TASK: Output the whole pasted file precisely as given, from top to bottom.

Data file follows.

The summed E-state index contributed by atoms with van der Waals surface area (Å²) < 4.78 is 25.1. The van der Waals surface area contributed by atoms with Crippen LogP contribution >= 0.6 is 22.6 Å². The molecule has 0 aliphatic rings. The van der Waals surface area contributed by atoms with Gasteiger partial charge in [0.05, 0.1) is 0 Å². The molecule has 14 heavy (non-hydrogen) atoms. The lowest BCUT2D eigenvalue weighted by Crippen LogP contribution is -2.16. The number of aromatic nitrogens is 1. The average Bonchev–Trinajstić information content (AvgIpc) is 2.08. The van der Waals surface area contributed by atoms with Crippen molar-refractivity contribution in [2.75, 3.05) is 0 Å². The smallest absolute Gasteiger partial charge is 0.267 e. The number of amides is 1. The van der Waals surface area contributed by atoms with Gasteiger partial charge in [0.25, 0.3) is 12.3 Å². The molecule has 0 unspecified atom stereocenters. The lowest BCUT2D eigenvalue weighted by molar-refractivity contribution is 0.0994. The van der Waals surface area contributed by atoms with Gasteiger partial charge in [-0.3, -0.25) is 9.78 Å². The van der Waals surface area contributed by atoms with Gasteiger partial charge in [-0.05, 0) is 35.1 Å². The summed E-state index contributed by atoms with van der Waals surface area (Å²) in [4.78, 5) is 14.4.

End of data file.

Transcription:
The summed E-state index contributed by atoms with van der Waals surface area (Å²) < 4.78 is 25.1. The van der Waals surface area contributed by atoms with Crippen LogP contribution >= 0.6 is 22.6 Å². The molecule has 0 aliphatic rings. The van der Waals surface area contributed by atoms with Gasteiger partial charge in [0.05, 0.1) is 0 Å². The molecule has 14 heavy (non-hydrogen) atoms. The lowest BCUT2D eigenvalue weighted by Crippen LogP contribution is -2.16. The number of aromatic nitrogens is 1. The average Bonchev–Trinajstić information content (AvgIpc) is 2.08. The van der Waals surface area contributed by atoms with Crippen molar-refractivity contribution in [2.75, 3.05) is 0 Å². The smallest absolute Gasteiger partial charge is 0.267 e. The number of amides is 1. The van der Waals surface area contributed by atoms with Gasteiger partial charge in [0.25, 0.3) is 12.3 Å². The molecule has 0 unspecified atom stereocenters. The lowest BCUT2D eigenvalue weighted by molar-refractivity contribution is 0.0994. The van der Waals surface area contributed by atoms with Gasteiger partial charge in [-0.3, -0.25) is 9.78 Å². The van der Waals surface area contributed by atoms with Gasteiger partial charge in [-0.05, 0) is 35.1 Å². The summed E-state index contributed by atoms with van der Waals surface area (Å²) in [4.78, 5) is 14.4.